Public meeting on Killarney Lake aeration project well attended


The chance to see how a stagnant lake could be gently revived with fresh air drew a good crowd to a community meeting held this week.

Killarney Lake Action Committee (KLAC) chair Rick Korman was impressed and pleasantly surprised by the number of people who showed up to hear about the committee’s plan to aerate the lake this summer.

Over 75 people attended the public forum on Tuesday night at the Shamrock Centre, and already fundraising is flying.

Betty Sawatsky, who’s heading up the fundraising for the KLAC project, said donations are coming in fast and furious for the aeration field.

The committee believes that cleaner, clearer, and safer water at Killarney Lake could be achieved by invigorating the lake with air. It’s achieving results in nearby Pelican Lake, which is approximately 13 times larger than Killarney Lake.

So this summer the group, along with support from experienced Pelican Lake members, will be installing a series of 58 bubbler heads in Killarney Lake.

“Killarney Lake is just under 500 acres, and we are putting the bubbler heads in around 20 feet of water,” said the chair of KLAC, Rick Korman. “Fifty-eight heads is the goal.”

The bubbler heads, in the shape of a figure eight, and made of permeable black membrane, will gently emit air bubbles into the lower level of the lake bed, fed through pressure lines running from an electrical pump house that will be built on municipal property at the water treatment plant.

“We are basically encouraging the lake to heal itself,” said Korman. “There is an anaerobic level of organic matter and inactivity at the bottom of the lake, and we know that is where the problem largely lies. We are using the research and the information from the Pelican Lake project, and so we have a very good idea of the way this system should look. All we are doing is kick-starting nature.”

KLAC was happy the public had a chance to look at how the idea of bubbling oxygen into the lake could help rejuvenate it.

The public forum featured a slide show, a bubbler head gurgling away in a tank of water, and the chance to ask questions, and chat with committee members.

“The reason for the forum was to allow people to come out and get the correct information, and be able to ask us questions,” said Korman. “We wanted to explain the project to the public. There are concerns coming from the community, such as the impact of the project, what will it look like, and costs of the project. We wanted to address all those concerns.”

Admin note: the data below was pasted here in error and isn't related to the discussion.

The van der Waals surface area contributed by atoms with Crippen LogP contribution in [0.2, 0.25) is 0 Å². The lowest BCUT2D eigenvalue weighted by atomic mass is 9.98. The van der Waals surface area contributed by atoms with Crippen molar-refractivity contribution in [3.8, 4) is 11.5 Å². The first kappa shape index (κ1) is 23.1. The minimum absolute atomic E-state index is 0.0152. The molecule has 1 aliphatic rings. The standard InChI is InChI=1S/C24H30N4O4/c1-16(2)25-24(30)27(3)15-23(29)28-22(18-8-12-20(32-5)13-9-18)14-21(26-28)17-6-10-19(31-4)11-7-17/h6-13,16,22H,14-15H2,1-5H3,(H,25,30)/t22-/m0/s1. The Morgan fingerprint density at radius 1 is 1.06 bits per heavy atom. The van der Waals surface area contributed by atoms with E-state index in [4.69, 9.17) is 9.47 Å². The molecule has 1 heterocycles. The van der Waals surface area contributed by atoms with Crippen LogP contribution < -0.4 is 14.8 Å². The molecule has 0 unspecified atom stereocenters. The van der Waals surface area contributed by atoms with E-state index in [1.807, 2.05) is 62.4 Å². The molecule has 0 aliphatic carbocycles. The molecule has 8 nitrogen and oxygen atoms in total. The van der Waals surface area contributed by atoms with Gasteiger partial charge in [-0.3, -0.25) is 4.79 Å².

Pictures and photos of the Pelican Lake project were also on display, showing how bubblers in that lake, plagued by algae, allowed marine life to reignite in the oxygenated zones.

If you like the idea – and the bubbler heads – you can even buy one.

KLAC needs to raise funds in order to pay for the project, which is estimated to cost $85,000. They came up with the idea of sponsoring the bubbler heads to jumpstart the movement.

You can buy a bubbler head for $200, and the committee is coming up with different sponsorship categories too, as much larger donations have started to roll in.

KLAC member Betty Sawatsky can be contacted at 204-726-3410 for more information on sponsoring the project.

Cheques can be made out to the Municipality of Killarney-Turtle Mountain, with Killarney Lake Action Committee in the memo space. A tax-deductible donation receipt will be issued.

Enjoying the world of beer is another fun way to support the project.

On Thursday, March 29, the Blarney Stone will be hosting a Beer Tasting event, and funds from that hops-infused evening will also go towards the KLAC aeration project.

Korman added that as the project approaches its start date of this summer, more people have been getting involved with the committee, and local businesses and tradespeople are already signing up to help build the pump house, install the electrics, and to donate materials.

“We are growing, and our members are increasing,” he said. “The biggest piece of equipment we need will be the electrical component to run the pump house.”

One thing is for certain; the community is starting to feel bubbly about the chance to help clear up the lake with aeration.

BREAK OUT THE BUBBLY – This Google Earth image, with aeration lines drawn in by the KLAC, shows the committee’s proposed aeration field in Killarney Lake. The bubbler heads on the end of the lines would be positioned approximately 100 feet apart, originating from a pump house at the water treatment plant.


AERATION INFORMATION – KLAC chair Rick Korman addresses the large crowd that turned out for Tuesday’s public meeting on the aeration project. He’s holding a bubbler head, which can be sponsored for $200, and that’s just one of the ways to financially support the project. Call Betty Sawatsky at 204-726-3401 for more information on sponsorship.